Currently on Twitter, there are seven accounts for RPM Steak, the carnecentric analogue to nearby RPM Italian. Among them are @RPMSteakChicago, @RPMSteakDC, @RPMSteakVegas, @RPMSteakNYC, and @RPMSteakLA. No one has tweeted from any of these accounts yet, and on a couple of them there's even a forceful ALL CAPPED command to go follow the official @RPMSteakChi. Move along now. Nothing to see here.
But if Lettuce Entertain You is in fact scheming to build a national RPMpire (under the reign of the Melman children and of River North homecoming king and queen Bill and Giuliana Rancic), they're making damn sure no one's going to squat on their Twitter handles. Interestingly, no one's claimed @RPMCroatia—so I guess we can't look forward to Mama Rancic's hladetina anytime soon. In addition to there being no apparent family recipes on the menu, RPM Steak has several things in common with RPM Italian and other Melman Jr. properties, beginning with the warning posted outside the door that you might end up humiliating yourself on video, in photographs, or on the E! network's Giuliana & Bill. There's also the same awful electronic aural anesthesia pumping through the sound system, which must be at least partly responsible for transforming River North into a Walking Dead set every night around 2 AM.
But it also has Paul McGee, who predictably has put together a terrific list of very well-made cocktails—try the Tuxedo, a lovely, smooth, subtle potion of gin, dry vermouth, and absinthe—and some remarkably rare (and expensive) whiskeys. And of course it has chef Doug "the P in RPM" Psaltis, whose menu at RPM Italian was what set it apart as the best—perhaps until now—among the Junior Melmans' collective restaurants.
Like most Chicago steak houses, RPM Steak is about much more than beef. There's the de rigueur raw bar, the familiar appetizers (bacon, foie gras) and sides (sauteed spinach, Hasselback potatoes), and the large selection of seafood and other nonbovine entrees for those who refuse to get with the program. But RPM Steak is, as its principals have asserted, doing things quite differently than the typical Chicago expense-account feeding lot.
Let's look at some of those familiar starters. A pair of small "coal roasted" king crab legs—a couple of joints really—is served in a giant bowl filled with what looks like road salt. You might feel crestfallen at the portion, especially given its $18 price tag (couldn't they throw a couple more knuckles on that hill of salt?). But the intersection of the smoky char on the tender flesh and the sweet, almost buttery miso glaze is enough to make you start rationalizing another order.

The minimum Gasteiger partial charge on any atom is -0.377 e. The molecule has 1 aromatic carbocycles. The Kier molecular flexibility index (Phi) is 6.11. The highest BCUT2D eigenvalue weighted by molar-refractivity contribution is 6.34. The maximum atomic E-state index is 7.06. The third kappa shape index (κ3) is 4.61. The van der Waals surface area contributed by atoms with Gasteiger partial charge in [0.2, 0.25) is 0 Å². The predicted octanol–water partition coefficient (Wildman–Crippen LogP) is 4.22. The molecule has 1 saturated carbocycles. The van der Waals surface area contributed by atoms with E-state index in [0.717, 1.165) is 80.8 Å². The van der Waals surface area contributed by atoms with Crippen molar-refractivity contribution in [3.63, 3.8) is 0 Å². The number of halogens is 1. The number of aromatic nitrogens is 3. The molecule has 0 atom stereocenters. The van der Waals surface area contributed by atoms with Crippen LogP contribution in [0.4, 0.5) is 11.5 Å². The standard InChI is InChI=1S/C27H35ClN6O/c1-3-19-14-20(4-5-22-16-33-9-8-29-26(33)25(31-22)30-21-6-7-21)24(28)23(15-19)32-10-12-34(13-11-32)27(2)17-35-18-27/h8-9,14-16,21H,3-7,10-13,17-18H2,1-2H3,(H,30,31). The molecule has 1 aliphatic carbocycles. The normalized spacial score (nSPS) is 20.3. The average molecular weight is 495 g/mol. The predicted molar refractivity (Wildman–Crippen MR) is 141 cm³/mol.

Long roasted marrow bones—by now a pretty tired cliche—are revived with smoked paprika and curry spices. The wedge salad is atypical: very lightly and sharply dressed with something closer to vinaigrette in flavor than the usual molten gobs of blue cheese dressing. Similarly, the Caesar is nearly minimal; the only hint at a break in form is the anchovies curled and nested in the yolk of a deviled egg. A half loaf of ciabatta is planted in a lake of thick Taleggio fondue and sprinkled with fried rosemary needles. Mini latkes arrive in a bowl—crispy finger food meant for dipping in applesauce. These were recently 86'd from the menu—I'd guess because they were too dry. But among the five other spud options, the "millionaire's potato," a large double-baked russet topped with gooey fontina and coins of aromatic black truffle, is really the prize.
On a menu of this scope there are bound to be a few duds—oversalted brussels sprouts, bland curried cauliflower, and perhaps the biggest letdown: whole Dover sole, deboned in the kitchen and brought to the table showered in rye croutons and a weird sickly sweet sauce that obliterates the flavor of the delicate fish.
Among the nonbeef options, which include mac and cheese with aged Gruyere and Berkshire pork shank, there's a wonderful broiled black cod fillet, simply adorned with soy and sesame and portioned for a normal appetite. That restraint is emblematic of much of the menu at RPM Steak, which overall isn't attempting to kill its patrons with food. On the other hand, the prices are commensurate with its less moderate competitors—which is to say it is quite expensive.
As for the steaks, you can top out at $155 for a 42-ounce Wagyu tomahawk, or you can drop $125 on a 60-day prime dry-aged rib eye, its rosy, mineral-rich slices fanned around the plate like a great meaty rose. But the appealing thing about RPM Steak's beef offerings is their variety. Its signature prime rib-eye cap, buttery and crusty, comes in at $45, while a 20-ounce grass-fed rib eye is $55. The best values on the menu can be found under the heading "butcher's cuts," where a hanger steak, a skirt, and a revelatory short-rib steak—cleaved from the bone in neat rectangles—can satisfy the bloodiest of meat tooths for just around $30.
Things become relatively ostentatious at dessert, where a flaming baked Alaska can be upstaged by a brick of chocolate cake flecked with gold leaf, a gaudiness really only matched by the clientele. This being an LEYE restaurant in the aorta of River North, RPM Steak's biggest problem is its own instant popularity. Good luck getting a short-notice reservation on any night before 9 PM—and even then you'll probably wait. Designed with animal watching in mind, a raised bar overlooking a wide dining room gives perfectly unobstructed views of white-jacketed staffers serving Bud Lights to bros in baseball caps. For better and worse, it's difficult to imagine this singular steak house duplicated anywhere other than River North.